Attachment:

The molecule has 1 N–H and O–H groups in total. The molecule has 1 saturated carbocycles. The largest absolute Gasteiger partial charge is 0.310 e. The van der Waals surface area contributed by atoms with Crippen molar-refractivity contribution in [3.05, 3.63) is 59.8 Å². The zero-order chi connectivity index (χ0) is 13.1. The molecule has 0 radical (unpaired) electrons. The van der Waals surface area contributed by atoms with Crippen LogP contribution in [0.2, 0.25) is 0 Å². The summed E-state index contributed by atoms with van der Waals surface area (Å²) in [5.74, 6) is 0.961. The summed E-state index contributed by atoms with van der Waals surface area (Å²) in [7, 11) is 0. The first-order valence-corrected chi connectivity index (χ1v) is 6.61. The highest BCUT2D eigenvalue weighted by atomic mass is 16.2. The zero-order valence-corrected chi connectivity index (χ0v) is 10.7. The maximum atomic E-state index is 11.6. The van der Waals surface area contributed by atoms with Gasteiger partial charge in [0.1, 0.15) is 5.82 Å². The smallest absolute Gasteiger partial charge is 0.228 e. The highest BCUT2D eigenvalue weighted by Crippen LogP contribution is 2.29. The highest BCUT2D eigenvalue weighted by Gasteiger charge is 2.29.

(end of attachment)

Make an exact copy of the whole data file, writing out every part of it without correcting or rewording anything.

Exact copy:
The molecule has 1 N–H and O–H groups in total. The molecule has 1 saturated carbocycles. The largest absolute Gasteiger partial charge is 0.310 e. The van der Waals surface area contributed by atoms with Crippen molar-refractivity contribution in [3.05, 3.63) is 59.8 Å². The zero-order chi connectivity index (χ0) is 13.1. The molecule has 0 radical (unpaired) electrons. The van der Waals surface area contributed by atoms with Crippen LogP contribution in [0.2, 0.25) is 0 Å². The summed E-state index contributed by atoms with van der Waals surface area (Å²) in [5.74, 6) is 0.961. The summed E-state index contributed by atoms with van der Waals surface area (Å²) in [7, 11) is 0. The first-order valence-corrected chi connectivity index (χ1v) is 6.61. The highest BCUT2D eigenvalue weighted by atomic mass is 16.2. The zero-order valence-corrected chi connectivity index (χ0v) is 10.7. The maximum atomic E-state index is 11.6. The van der Waals surface area contributed by atoms with Gasteiger partial charge in [0.1, 0.15) is 5.82 Å². The smallest absolute Gasteiger partial charge is 0.228 e. The highest BCUT2D eigenvalue weighted by Crippen LogP contribution is 2.29. The highest BCUT2D eigenvalue weighted by Gasteiger charge is 2.29.